The 3rd Earl of Strathmore died in 1695 and his successor married Lady Elizabeth Stanhope, daughter of the Earl of Chesterfield, a portent of the family's increasing ties with England. In contrast, however, John, 5th Earl of Strathmore was killed at the battle of Sheriffrnuir on 18 November 1715 fighting for the Stuart cause. In view of their service to the Scottish royal house through many generations, it was almost fitting that one of the family should be present at one of the Stuarts' fast attempts to regain their hold on the throne. The 5th Earl was ultimately succeeded, in 1735, by his third brother, Thomas.

It is through Thomas that a new strand entered the history of the family through its connection with County Durham. This connection became much less close after the death of the 10th Earl of Strathmore in 1820, but for ninety years the family almost abandoned its Scottish home and was established in the North East of England. Thomas married, on 20th July 1736, Jane, the eldest daughter and co-heiress of James Nicholson of West Rainton. Their marriage settlement dated 19th July 1736 refers to Jane's possession of a third of Haswell on the Hill or Great Haswell, Willington Hall, Billy Hall and the manor of Gisby in Yorkshire. Thomas and Jane had seven children, three sons and four daughters. Two daughters and one son died unmarried, and the remaining four children all married into the gentry of the county of Durham. Thomas, the third son, who inherited the Nicholson property at Hetton-le-Hole and lived at Hetton House, married Mary, daughter of Farrer Wren of Binchester. The 8th Earl's eldest daughter, Susan, married General John Lambton of Harraton Hall in 1763, and his second daughter, Anne, married John Simpson of Bradley in 1768. His eldest son, John, (pictured above) who succeeded to the title as 9th Earl of Strathmore, married Mary Eleanor, (pictured above) daughter of George Bowes of Streatlam and Gibside. The proposal by John Lyon, 9th Earl of Strathmore, was accepted by Mary Eleanor's mother in 1765, but the negotiations over the marriage settlement lasted for a further year and a half. One aspect which needed considerable negotiation was the requirement laid down in George Bowes' will that Mary Eleanor's husband should assume the surname Bowes. This the Earl did by Act of Parliament and thereafter he and the children of the marriage were always known by the name Bowes.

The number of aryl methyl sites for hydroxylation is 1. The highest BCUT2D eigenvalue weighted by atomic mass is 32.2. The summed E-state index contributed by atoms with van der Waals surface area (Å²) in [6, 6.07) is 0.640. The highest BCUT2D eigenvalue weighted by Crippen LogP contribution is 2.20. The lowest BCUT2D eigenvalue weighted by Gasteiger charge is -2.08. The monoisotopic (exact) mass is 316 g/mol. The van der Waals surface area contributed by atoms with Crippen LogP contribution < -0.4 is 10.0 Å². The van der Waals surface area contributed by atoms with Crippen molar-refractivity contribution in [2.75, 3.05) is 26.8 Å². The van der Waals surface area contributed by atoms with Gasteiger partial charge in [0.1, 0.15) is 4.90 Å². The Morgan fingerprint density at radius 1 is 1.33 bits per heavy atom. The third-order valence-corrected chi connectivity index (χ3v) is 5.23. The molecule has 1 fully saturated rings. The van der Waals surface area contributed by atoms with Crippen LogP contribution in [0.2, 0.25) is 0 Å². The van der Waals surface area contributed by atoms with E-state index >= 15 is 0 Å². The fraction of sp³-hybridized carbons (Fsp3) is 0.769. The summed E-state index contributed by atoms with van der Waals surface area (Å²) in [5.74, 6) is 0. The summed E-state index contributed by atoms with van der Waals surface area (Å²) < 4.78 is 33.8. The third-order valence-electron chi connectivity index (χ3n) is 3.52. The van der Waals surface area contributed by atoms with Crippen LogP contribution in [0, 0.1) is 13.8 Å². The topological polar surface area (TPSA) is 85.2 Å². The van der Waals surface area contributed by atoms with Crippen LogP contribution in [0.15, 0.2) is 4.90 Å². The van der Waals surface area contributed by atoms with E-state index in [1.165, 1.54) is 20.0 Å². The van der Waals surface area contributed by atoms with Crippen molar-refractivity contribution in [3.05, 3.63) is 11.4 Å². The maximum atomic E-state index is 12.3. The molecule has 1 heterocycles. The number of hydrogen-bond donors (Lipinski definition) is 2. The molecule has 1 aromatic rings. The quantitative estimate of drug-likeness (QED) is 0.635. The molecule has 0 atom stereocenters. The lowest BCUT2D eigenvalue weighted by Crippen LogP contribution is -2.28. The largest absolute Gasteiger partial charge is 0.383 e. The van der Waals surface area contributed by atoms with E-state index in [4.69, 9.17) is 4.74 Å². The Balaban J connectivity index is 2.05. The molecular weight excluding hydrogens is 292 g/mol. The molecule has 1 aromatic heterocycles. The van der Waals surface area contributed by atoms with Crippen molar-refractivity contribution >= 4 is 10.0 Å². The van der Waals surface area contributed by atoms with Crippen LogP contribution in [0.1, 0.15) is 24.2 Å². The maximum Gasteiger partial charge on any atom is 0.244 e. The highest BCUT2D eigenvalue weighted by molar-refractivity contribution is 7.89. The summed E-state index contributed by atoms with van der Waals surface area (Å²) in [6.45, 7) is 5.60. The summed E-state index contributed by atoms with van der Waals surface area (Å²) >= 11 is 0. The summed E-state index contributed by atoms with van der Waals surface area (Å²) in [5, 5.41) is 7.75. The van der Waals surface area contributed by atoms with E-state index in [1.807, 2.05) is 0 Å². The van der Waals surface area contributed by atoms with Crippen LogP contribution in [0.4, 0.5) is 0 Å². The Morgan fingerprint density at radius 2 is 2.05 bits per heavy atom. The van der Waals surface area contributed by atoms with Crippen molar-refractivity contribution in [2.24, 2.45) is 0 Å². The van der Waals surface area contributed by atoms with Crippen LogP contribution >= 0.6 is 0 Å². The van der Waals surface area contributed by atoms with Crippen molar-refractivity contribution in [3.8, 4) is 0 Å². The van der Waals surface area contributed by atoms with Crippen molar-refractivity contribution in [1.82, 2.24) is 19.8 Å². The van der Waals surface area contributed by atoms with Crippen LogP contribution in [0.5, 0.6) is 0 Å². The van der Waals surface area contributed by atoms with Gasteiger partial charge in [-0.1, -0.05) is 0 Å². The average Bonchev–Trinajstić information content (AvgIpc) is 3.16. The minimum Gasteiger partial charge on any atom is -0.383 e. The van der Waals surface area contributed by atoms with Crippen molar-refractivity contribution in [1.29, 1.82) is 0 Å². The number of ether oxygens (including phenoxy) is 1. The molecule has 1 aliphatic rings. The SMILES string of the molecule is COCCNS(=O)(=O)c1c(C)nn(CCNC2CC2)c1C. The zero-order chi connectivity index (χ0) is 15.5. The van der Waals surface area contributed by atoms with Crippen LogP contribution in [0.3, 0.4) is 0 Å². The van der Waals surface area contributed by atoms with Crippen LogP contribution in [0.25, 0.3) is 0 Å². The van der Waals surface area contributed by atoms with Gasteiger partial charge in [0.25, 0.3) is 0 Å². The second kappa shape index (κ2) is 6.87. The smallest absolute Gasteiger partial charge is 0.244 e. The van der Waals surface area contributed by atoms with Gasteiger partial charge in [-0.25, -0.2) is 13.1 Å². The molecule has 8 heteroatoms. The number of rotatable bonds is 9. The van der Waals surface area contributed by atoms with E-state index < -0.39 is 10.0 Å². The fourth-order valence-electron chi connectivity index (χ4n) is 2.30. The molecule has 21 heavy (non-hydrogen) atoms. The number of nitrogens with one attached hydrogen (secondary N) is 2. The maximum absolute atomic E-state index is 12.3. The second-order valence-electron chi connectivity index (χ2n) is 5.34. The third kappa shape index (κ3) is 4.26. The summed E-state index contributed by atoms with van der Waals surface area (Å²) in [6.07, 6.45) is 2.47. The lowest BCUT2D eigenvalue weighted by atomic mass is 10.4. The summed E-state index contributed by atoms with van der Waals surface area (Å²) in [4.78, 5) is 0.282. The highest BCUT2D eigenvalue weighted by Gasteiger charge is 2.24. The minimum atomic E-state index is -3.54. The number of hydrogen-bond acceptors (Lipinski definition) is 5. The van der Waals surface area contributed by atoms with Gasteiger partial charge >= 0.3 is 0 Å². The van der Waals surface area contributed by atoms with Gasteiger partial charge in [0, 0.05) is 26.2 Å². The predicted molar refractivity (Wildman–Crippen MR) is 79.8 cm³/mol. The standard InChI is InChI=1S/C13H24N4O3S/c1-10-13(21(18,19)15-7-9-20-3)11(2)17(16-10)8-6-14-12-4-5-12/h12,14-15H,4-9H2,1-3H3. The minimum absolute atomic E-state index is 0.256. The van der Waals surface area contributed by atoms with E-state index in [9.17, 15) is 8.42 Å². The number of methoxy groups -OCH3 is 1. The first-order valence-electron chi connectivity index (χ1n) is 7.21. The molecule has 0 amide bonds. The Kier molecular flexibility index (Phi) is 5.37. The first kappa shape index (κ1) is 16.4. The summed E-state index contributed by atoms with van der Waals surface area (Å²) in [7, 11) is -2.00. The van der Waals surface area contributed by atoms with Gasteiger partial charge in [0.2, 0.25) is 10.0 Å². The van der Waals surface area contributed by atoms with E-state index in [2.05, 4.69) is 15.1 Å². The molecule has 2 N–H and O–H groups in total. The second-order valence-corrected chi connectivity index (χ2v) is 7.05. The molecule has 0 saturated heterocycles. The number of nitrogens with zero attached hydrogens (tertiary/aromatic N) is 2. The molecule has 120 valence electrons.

The 9th Earl of Strathmore was famous for his appearance; he was known as "the beautiful Lord Strathmore". His character was later described by Jesse Foot thus:

The late Earl of Strathmore was not calculated to make even a good learned woman a pleasing husband. His Lordship's pursuits were always innocent and without the smallest guile, but they were not those of science or any other splendid quality. A sincere friend, a hearty Scotchman and a good bottle companion were points of his character.

The 9th Earl was, then, a typical example of the gentleman, honest, upright and not too intellectual. Mary Eleanor Bowes was a very different type of person; she had been greatly indulged by her father and had been encouraged in precocious intellectual pursuits. She was interested in botanical studies and in 1769 had published a poetical drama entitled ‘The Siege of Jerusalem’. Although their marriage was not to be, because of their disparity in temperament, a particularly happy one, it was celebrated with the wealth and ceremony to be expected in the alliance of two great families.


Mary Eleanor's trousseau cost £3,000, in addition to which she was given by her mother a diamond stomacher which cost £10,000 and other diamonds costing £7,000. She was also given a green landau, a blue landau, a blue post coach and a stone-coloured chaise. The Earl and Countess spent their honeymoon at St. Paul's Walden Bury and at Gibside (pictured above). Apart from the use of the property at Gibside, Streatlam and St. Paul's Walden Bury, the Earl and Countess were assigned by Mrs. Bowes the lease of a town house in London at 40 Grosvenor Square. They had five children, John (who became the 10th Earl), George, Thomas, Maria Jane and Anna Maria. The marriage, in fact, lasted a comparatively short time, as Lord Strathmore developed tuberculosis and died at sea on 7th March 1776 while on a voyage to Lisbon in an attempt to recover his health. Mary Eleanor did not receive the news until 6th April when she received a last letter from her husband. Lord Strathmore was aware that he was dying and his letter, although not affectionate, contains advice which he obviously hoped would help his wife after his death. He was particularly concerned about the management of Mary Eleanor's great inheritance:

I would advise you most earnestly to appoint some person you can confide in, to fix with your sons' trustees for a certain sum payable quarterly or half yearly as you shall approve. 1 do not mean that you should receive less than the value of the Estate, that the person you employ will naturally take care of; but that you will know for certain what you have to receive, and be free from imposition of Steward, the plague of repairs and many troubles attending to management of a large Estate.

Another point of advice made by him perhaps reveals the difference in temperament and interests of the two: “I will say nothing of your extreme rage for literary fame. 1 think your own understanding, when matured, will convince you of the futility of the pursuit".


Mary Eleanor's income was estimated shortly after this time at between £16,000 and £20,000 p.a. and as she had not been devoted to her first husband, it was not surprising that she should marry again soon after she became free to do so. What was surprising was the person whom she chose to marry. On 17th January 1777 the Countess of Strathmore married Andrew Stoney, henceforth known as Stoney Bowes (pictured above).